Immediate Thoughts on the Poverty of Process

The term “process” in philosophy is a meaningless, confusing phrase which should be abandoned quickly. Now, that does not mean that I renounce any of my philosophical positions, but rather, that I believe this piece of terminology does more harm than good, along with the word “becoming” in the abstract, especially when opposed to “being’ in the abstract. Every time I hear such things I cannot help but roll my eyes. It seems that any philosopher who puts in a good word for Heraclitus, from Nietzsche, to Whitehead and Deleuze, or even Heidegger, all are welcomed into the great pantheon of philosophers who “emphasized flux” and are “process-oriented.” Wikipedia’s page for Process Philosophy says:

“Philosophers who appeal to process rather than substance include Heraclitus, Karl Marx,[4] Friedrich Nietzsche, Henri Bergson, Martin Heidegger, Charles Sanders Peirce, Alfred North Whitehead, William James, R. G. Collingwood, Alan Watts, Robert M. Pirsig, Charles Hartshorne, Arran Gare, Nicholas Rescher, Colin Wilson, and Gilles Deleuze.”

The vast disagreements philosophically between such figures should make such a division immediately suspect with only a moments thought. Those who follow me on Twitter might know me for my (sometimes violent) engagements with Hegelians. Perhaps Deleuze and Whitehead are worthy of being linked, but Deleuze inherits from Whitehead. It is hardly accurate I think to enthrone Whitehead as the “philosopher of process” even. It brings a host of misunderstandings about his metaphysics to newcomers, and greatly confuses people about Whitehead’s project.

Whitehead in fact, insists on the reality of permanence and eternity, despite them lacking ultimate status. Whitehead’s “flux” of motionless atoms is a far cry from Deleuze’s Spinozism, and an even further cry from Hegel’s apotheosis of consciousness. Whitehead’s project is not so much to defeat the notion of persisting things but rather to fight Aristotelian notions of substance-attribute metaphysics and the bifurcation of nature. The mistake that people make in reading “Process and Reality” is to make process itself something substantial, and in this they lose Whitehead’s truly interesting move, which is to affirm the process which the substantial entities take part in as the ultimate explanatory fact to be appealed to over and above the entities themselves. This process is Creativity, and it is the process which is reality. It fills the place which substance would, without being something substantial. The process of Creativity though is a very distinct process, and it involves stops and breaks as much as flows and flux.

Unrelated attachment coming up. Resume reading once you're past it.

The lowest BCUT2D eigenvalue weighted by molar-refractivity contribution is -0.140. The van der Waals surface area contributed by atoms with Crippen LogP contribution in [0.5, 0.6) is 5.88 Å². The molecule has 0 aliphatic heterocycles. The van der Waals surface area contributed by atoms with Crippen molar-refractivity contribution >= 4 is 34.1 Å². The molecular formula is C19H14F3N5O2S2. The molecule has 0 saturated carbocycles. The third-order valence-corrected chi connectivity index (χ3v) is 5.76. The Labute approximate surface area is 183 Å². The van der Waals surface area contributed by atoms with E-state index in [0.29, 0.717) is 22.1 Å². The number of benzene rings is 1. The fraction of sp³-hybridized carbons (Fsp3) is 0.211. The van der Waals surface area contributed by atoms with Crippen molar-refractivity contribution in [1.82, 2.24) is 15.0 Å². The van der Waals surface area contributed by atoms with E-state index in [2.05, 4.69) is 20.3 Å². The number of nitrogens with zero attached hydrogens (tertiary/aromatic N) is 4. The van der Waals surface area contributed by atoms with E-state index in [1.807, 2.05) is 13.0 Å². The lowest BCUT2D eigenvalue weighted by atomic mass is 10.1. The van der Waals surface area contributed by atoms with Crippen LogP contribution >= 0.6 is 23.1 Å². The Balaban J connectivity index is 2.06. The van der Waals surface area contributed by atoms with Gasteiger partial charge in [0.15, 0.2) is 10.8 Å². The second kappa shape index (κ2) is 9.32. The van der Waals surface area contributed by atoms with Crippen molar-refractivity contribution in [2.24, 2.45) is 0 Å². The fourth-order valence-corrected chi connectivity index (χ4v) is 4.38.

Recognizing this is where we can begin to make some useful distinctions between the various “process” philosophers. Whitehead and Deleuze are perhaps best described as empiricists, in a sense which they both assigned themselves:

I have always felt that I am an empiricist . . . [My empiricism] is derived from the two characteristics by which Whitehead defined empiricism: the abstract does not explain, but must itself be explained; and the aim is not to rediscover the eternal or the universal, but to find the conditions under which something new is produced (creativeness). (WP 7)

This term can also lead to confusion, but perhaps calling Deleuze and Whitehead “Radical Empiricists” à la William James might remedy this.